Cassandra, a solitary writer in Barcelona (a US ex-pat) gets a call for help from a stranger - a stylish woman named Frankie - who wants Cassandra to find her husband, so he can sign some important papers. Nothing Frankie says is true: the husband turns out to be a woman, the issue isn't legal papers but a child's custody, and even Frankie's most obvious identity, in red cape and red pumps, is a false front. But Cassandra keeps at it, at first to earn her promised fee, and then to help Frankie, then Frankie's ex, then the child. Along the way, this solitary and somewhat disconnected and bewildered writer frees herself to finish a novel and re-establish a broken relationship.Written by
Features the spectacular architecture of Antoni Gaudi. See more »
[about his date]
You know I never would have guessed it.
That she was a transexual
[Cassandra chokes on her drink]
Not that I'm judgemental mind you, people are all different - I'm bisexual for instance.
[She chokes again]
Oh I'm sorry, being Irish you must not be used to talking about bisexuals, let alone transvestities.
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I was surprised to see how much some people here disliked this movie. It's a nice little comedy with good performances, an engaging storyline and a nice pace. I notice a lot of the criticisms are from people who have a very definite idea of how such a movie should be made. Many are comparing it favorably or unfavorably with Almodovar's films, none of which I've seen, and some with the book, which I haven't read. Taken on its own, it's excellent, and Judy Davis is, as always, terrific (I feel in the same way critics want this movie to be a different movie, they want Davis to be a different character - one complained her hair was always a mess, which was sort of the point - but Davis is perfect for the character that the movie is portraying, even if she's not perfect for that movie some people feel should have been made instead).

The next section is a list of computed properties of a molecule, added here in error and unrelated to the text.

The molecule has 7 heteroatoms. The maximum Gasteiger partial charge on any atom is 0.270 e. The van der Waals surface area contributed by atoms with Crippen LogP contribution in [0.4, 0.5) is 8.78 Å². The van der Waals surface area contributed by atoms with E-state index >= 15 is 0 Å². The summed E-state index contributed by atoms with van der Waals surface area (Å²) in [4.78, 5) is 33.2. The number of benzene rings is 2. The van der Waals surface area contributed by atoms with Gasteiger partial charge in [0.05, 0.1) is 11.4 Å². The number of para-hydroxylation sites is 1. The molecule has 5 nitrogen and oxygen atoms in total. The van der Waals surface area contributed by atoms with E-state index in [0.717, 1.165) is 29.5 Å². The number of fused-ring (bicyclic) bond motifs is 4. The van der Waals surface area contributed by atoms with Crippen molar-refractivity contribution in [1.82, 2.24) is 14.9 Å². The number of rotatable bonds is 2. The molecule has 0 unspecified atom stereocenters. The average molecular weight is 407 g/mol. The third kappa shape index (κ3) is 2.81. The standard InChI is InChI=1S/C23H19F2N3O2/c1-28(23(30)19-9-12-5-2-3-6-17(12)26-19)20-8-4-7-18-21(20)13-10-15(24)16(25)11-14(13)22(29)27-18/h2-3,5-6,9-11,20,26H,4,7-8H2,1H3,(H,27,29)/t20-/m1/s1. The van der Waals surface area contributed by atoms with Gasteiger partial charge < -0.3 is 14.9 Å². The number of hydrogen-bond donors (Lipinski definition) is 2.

It's also nice to enjoy something by Seidelman. She started so great and then got so awful that I gave up on her years ago and haven't even seen anything she's done in years except for one or two TV series episodes, but while this is no Smithereens (I don't think she's capable of ever doing that again) it's nearly as good as Desperately Seeking Susan. Perhaps success destroys Seidelman, and she can only make good movies when she's obscure.
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